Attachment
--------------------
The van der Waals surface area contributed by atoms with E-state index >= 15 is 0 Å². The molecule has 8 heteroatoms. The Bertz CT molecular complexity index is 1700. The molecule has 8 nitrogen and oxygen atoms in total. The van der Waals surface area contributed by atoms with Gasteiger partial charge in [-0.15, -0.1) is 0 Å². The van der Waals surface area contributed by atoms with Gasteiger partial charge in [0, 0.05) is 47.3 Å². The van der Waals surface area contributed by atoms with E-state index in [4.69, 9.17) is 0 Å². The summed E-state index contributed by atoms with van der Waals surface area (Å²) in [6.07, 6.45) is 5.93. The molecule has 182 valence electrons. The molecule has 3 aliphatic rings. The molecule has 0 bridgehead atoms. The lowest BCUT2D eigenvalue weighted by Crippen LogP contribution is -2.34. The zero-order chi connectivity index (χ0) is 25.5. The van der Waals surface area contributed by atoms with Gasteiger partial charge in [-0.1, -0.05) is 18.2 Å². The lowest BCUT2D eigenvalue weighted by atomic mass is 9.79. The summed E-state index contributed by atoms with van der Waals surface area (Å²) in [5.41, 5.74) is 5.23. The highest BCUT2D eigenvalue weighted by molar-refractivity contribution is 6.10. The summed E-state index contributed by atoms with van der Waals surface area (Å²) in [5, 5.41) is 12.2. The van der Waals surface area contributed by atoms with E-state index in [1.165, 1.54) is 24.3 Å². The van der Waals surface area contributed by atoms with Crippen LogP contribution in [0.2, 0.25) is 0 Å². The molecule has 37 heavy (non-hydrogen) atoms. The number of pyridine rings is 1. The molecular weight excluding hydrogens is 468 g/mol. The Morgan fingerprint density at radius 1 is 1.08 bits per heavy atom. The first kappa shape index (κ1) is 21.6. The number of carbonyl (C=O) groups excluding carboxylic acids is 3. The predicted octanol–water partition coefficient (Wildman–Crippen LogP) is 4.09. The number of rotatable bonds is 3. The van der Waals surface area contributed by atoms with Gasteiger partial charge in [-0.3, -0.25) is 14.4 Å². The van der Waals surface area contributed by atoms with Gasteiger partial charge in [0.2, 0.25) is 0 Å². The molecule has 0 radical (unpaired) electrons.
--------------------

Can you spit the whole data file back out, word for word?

The van der Waals surface area contributed by atoms with E-state index >= 15 is 0 Å². The molecule has 8 heteroatoms. The Bertz CT molecular complexity index is 1700. The molecule has 8 nitrogen and oxygen atoms in total. The van der Waals surface area contributed by atoms with Gasteiger partial charge in [-0.15, -0.1) is 0 Å². The van der Waals surface area contributed by atoms with Gasteiger partial charge in [0, 0.05) is 47.3 Å². The van der Waals surface area contributed by atoms with E-state index in [4.69, 9.17) is 0 Å². The summed E-state index contributed by atoms with van der Waals surface area (Å²) in [6.07, 6.45) is 5.93. The molecule has 182 valence electrons. The molecule has 3 aliphatic rings. The molecule has 0 bridgehead atoms. The lowest BCUT2D eigenvalue weighted by Crippen LogP contribution is -2.34. The zero-order chi connectivity index (χ0) is 25.5. The van der Waals surface area contributed by atoms with Gasteiger partial charge in [-0.1, -0.05) is 18.2 Å². The lowest BCUT2D eigenvalue weighted by atomic mass is 9.79. The summed E-state index contributed by atoms with van der Waals surface area (Å²) in [5.41, 5.74) is 5.23. The highest BCUT2D eigenvalue weighted by molar-refractivity contribution is 6.10. The summed E-state index contributed by atoms with van der Waals surface area (Å²) in [5, 5.41) is 12.2. The van der Waals surface area contributed by atoms with E-state index in [1.165, 1.54) is 24.3 Å². The van der Waals surface area contributed by atoms with Crippen LogP contribution in [0.2, 0.25) is 0 Å². The molecule has 37 heavy (non-hydrogen) atoms. The number of pyridine rings is 1. The molecular weight excluding hydrogens is 468 g/mol. The Morgan fingerprint density at radius 1 is 1.08 bits per heavy atom. The first kappa shape index (κ1) is 21.6. The number of carbonyl (C=O) groups excluding carboxylic acids is 3. The predicted octanol–water partition coefficient (Wildman–Crippen LogP) is 4.09. The number of rotatable bonds is 3. The van der Waals surface area contributed by atoms with Gasteiger partial charge in [-0.3, -0.25) is 14.4 Å². The van der Waals surface area contributed by atoms with Gasteiger partial charge in [0.2, 0.25) is 0 Å². The molecule has 0 radical (unpaired) electrons.